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Secrets of the Old Farmhouse - Part VII


 
As Jill and Seth prepared to celebrate their first Christmas in the old farmhouse the tragic lives of Catherine and her son weighed heavily on Jill's heart.  Uncle Jake had told them that while Joseph was alive his grandparents had been able to cope with the loss of Catherine by caring for him and watching him grow, but when Joseph got sick and died his grandmother lost all desire to live, seldom speaking to anyone and moving silently about the house like one already dead.  Joseph's grandfather bitterly decreed that Catherine's sin had left its mark on them all, and that she and her son were never to be spoken of again.  
 
Jill and Seth decided that they wanted the farmhouse to become a place of reconciliation, a place where past sorrows could be released and everyone remembered with love.  To that end they had silver star-shaped ornaments made for their Christmas tree, each one engraved with the name of a family member who had lived in the house, including Catherine and Joseph.  As they hung the shiny new stars on the tree that Christmas Eve, Jill and Seth whispered a prayer for each of them, and all on it's own the music box which once belonged to Catherine's mother began softly playing Silent Night.
 
(To be continued) 
 ~Image Source~
 ~*~*~*~*~*~*~
 I'm joining Ivy Walker at "Uncharted"
where the cue this week is "mark"
Come and read some other great stories and share one of your own!
 

16 comments:

  1. Oh WOW, Josie--you have an intriguing saga going here...I'll have to catch up on earlier segments! Lovely work!!

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    1. Thank you, Stella! I'm really enjoying the process of continuing this tale each week. The old farmhouse is becoming familiar to me.

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    1. So far, I'm enjoying this weekly visit to the farmhouse, Paul. I can see more stories lingering within it's walls.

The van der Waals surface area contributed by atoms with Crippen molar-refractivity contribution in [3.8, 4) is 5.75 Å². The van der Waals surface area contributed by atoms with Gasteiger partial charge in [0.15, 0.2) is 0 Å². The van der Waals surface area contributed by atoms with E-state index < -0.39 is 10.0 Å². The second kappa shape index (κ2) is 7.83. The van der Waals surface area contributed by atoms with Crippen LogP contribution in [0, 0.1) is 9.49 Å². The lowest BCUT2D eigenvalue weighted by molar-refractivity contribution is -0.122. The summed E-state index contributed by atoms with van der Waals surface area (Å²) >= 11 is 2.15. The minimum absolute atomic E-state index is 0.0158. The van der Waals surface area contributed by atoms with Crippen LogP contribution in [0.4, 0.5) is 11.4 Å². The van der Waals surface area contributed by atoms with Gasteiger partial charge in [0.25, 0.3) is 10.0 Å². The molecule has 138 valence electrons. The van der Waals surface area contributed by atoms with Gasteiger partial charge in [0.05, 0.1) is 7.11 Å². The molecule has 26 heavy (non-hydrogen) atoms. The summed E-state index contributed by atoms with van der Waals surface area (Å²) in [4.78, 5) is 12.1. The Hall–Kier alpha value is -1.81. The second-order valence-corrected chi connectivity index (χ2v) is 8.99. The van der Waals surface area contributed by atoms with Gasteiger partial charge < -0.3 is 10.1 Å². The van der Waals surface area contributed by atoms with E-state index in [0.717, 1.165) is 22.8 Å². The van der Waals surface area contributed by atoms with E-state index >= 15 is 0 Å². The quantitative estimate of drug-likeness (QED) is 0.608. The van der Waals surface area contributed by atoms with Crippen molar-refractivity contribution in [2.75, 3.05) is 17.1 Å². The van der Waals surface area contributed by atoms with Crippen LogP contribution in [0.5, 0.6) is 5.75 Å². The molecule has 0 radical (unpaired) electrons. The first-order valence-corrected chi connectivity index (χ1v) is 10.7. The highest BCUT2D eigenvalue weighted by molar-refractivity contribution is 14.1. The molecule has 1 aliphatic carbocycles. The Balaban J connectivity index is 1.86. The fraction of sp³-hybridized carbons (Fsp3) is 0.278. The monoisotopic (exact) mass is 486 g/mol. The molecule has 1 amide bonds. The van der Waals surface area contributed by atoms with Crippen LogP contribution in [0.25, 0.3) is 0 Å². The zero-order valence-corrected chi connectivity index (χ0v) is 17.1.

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  3. Well done! May it continue with hope into the future!

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    1. I suspect that Jill and Seth will continue to try to right things as the stories of the farmhouse unfold, Mimi. Love can do powerful things, as you and I both know!

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  4. excellent mood/tone (although I have to admit I really don't like that grandfather. Sometimes the seemingly innocuous quality of stubbornness seizes on parts of life and produce truly monstrous results

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    1. Thank you, Clark! I have to agree about the grandfather, in his staunch position of righteous indignation he has completely overlooked the teachings on forgiveness. How often that is true. Rather than helping to make the best of hard situations, he has made them more difficult and more painful for everyone involved.

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  5. Lovely way of bringing this story into the Christmas season. Do keep writing.

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    1. Thank you, Pat! I don't want this story to become all about the dark shadows in the house, there is also light and love.

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  6. The sadness in this story which is so common in our lives is not being understanding when mistakes are made and and loving and helping those in trouble. It was much more common in the past but I'd hoped it was a lot less so now. Raeding a story like this the reader imagines the "what ifs" and of course the need for forgiveness rather that admonition. Great writing as always Josie.

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    1. THank you, Old Egg, I agree with you. I can't help but think how different this story could have gone if the father had extended compassion. Isn't that always the real message in life... be compassionate, leave the judging to God.

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  7. Josie,

    You have done a wonderful job on this story!

    <3

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    1. Thank you so much Brenda, I appreciate your affirmation! <3

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  8. Awwww what a sweet way to move towards reconciliation and restoring peace. Beautiful. I love how this is all unfolding.

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    1. Thank you Rory Bore! It will have it's darker moments, but I promise not to leave it there.

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Your comments are always appreciated... they make me smile! :-)